How did the oldtimers design so many beautiful buildings? What did builders know 100 years ago that we have since forgotten? What rules were they following? What guidelines did they refer to?

Simple Rules is a collection of 25 of the basic concepts, design principles and rules of thumb that builders and architects used throughout history in the making of beautiful buildings.

simple rules



Simple Rules – an unconventional design guide for the modern builder.

Inspired by long forgotten resources, this beautifully illustrated guide blends timeless composition principles and elegant proportional systems to give builders and designer’s techniques and specific formulas for creating aesthetically pleasing and impeccably designed buildings that offer a reverent nod to time-honored design elements.

Incorporating salvaged pieces and architectural relics, the concepts detailed in this guide have been resurrected and abridged for practical use by the 21st century architect and homebuilder. Using the same classic principles of making the once familiar and meaningful into something sensible and beautiful is the concept behind the designs illustrated in this builder’s guide.

Each design concept in this guide is intended to serve as an archetype for a new modern architecture to free builders from the need to replicate old styles and to forge their own paths in today’s world.


Additional unformated rules will periodically be added and will hopefully be revised and formatted into additional editions.

Simple Rules No.2 is now available on Amazon and other ebook formats, including Itunes and Kobo.




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Simple Rules, a new kind of builder handbook/design guide can be purchased on Amazon, and other bookstores like Barnes and Noble:


Kindle versions of both are also available, and are on sale 40% off for the month of August.








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roof framing: 3 pitches in common use that look best





simple RULE Roof Framing: Three Pitches in Common Use


Fig. 40 shows the three pitches in common use.

“The pitch at e is called the square pitch, the slant of one side of the roof being at right angles to the slant of the other side, the pitch of the roof being 45 degrees.  [12:12 pitch]

The pitch at d is 2/3 pitch, the length of the rafters being 2/3 of the width of the building. [12:9 pitch]

The pitch at c is called 1/2 pitch, the rise being 1/2 of the width of the building…” [12:6 pitch]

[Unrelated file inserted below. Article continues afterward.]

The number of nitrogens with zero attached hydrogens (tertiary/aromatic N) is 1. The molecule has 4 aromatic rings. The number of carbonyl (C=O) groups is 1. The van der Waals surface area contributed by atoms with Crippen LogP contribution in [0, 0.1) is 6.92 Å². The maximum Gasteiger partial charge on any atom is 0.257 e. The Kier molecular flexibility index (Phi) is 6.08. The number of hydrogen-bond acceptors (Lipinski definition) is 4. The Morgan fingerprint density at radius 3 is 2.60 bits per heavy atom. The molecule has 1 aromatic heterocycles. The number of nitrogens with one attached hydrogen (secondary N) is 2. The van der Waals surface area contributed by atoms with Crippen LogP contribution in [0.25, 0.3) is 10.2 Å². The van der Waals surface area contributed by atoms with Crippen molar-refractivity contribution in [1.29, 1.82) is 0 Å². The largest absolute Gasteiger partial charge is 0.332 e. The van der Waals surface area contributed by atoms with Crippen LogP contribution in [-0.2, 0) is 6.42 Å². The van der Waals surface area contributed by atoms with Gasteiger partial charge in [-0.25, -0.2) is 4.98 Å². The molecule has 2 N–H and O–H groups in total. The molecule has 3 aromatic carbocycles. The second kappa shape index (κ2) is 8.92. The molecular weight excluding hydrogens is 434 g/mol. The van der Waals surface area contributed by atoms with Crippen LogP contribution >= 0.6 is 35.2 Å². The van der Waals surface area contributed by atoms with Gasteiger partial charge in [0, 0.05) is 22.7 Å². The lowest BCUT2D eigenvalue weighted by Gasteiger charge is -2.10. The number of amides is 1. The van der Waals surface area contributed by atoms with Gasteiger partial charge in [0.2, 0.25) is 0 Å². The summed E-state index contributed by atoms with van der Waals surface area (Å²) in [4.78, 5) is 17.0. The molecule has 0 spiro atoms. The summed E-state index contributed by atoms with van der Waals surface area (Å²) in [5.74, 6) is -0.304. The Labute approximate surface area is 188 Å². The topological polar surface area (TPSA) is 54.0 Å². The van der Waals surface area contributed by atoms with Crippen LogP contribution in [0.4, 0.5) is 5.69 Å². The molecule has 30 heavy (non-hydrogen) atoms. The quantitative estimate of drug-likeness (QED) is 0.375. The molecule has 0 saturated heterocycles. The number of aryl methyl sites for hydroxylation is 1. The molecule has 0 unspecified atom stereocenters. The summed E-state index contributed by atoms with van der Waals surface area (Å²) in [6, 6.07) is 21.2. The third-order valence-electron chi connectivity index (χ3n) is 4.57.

do not waste your ornament



“Do not waste your ornament.”




There are three ways of wasting ornament:

By making it of a kind unsuited to…

the material in which it is to be executed;

what will be required of it, and

the position it is to occupy.

“The man who specifies a machine-made piece of ‘stock’ is unconcerned as to whether it be plastered up in a place where it is useless or not. But the artist, who has spent himself on a bit of detail, is as unhappy at the thought of its desecration as is the mother whose child is carried away captive by barbarians.”

A Discussion of Composition, Especially as Applied to Architecture               John Vredenburgh Van Pelt



Amazon Bestseller (Kindle)


simple rule: three greek orders of architecture

proportions, detail and meaning


The universal function:

“from the absolute unities, whether endued with a masculine, or a feminine form, various orders of beings flow into the universe”


The orders, and their universal function, according to Proclus:

“Since the cause of stable power and identity, and the leader [choregos] of being, and that which invests all things with the first principle of conversion, is comprehended in the masculine [Doric] order…

But that which generates from itself, all various progressions and partitions, measures of life and prolific powers, is contained in the female division [Ionic]…

Since the motion of the heavens imparts particular properties and powers, to particular things. But on the other hand earth receiving the celestial defluxions, becomes pregnant, and produces plants and animals of every kind…

[Thus] from the absolute unities, whether endued with a masculine, or a feminine form, various orders of beings flow into the universe.”

Orpheus, Thomas Taylor



 “Other orders have elegance, have magnificence, but sublimity is the characteristic of the Doric alone.”

—E. Aikin  Modern Architecture


Origins of the Corinthian capital, as relayed by Vitruvius:

“A Corinthian virgin of marriageable years, fell a victim to a violent disorder; after her interment, her nurse, collecting in a basket those articles to which she had shown a partiality when alive, carried them to her tomb, and placed a tile on the basket for the longer preservation of its contents. The basket was accidentally placed on the root of an acanthus plant, which, pressed by the weight, shot forth towards spring its stems and large foliage, and in the course of its growth reached the angles of the tile, and thus formed volutes at the extremities. Callimachus, …happening at this time to pass by the tomb, observed the basket, and the delicacy of the foliage that surrounded it.

Pleased with the form and novelty of the combination, he constructed, from the hint thus afforded, columns with capitals of this species about Corinth, and arranged their proportions, determining their proper measures by perfect rules.”






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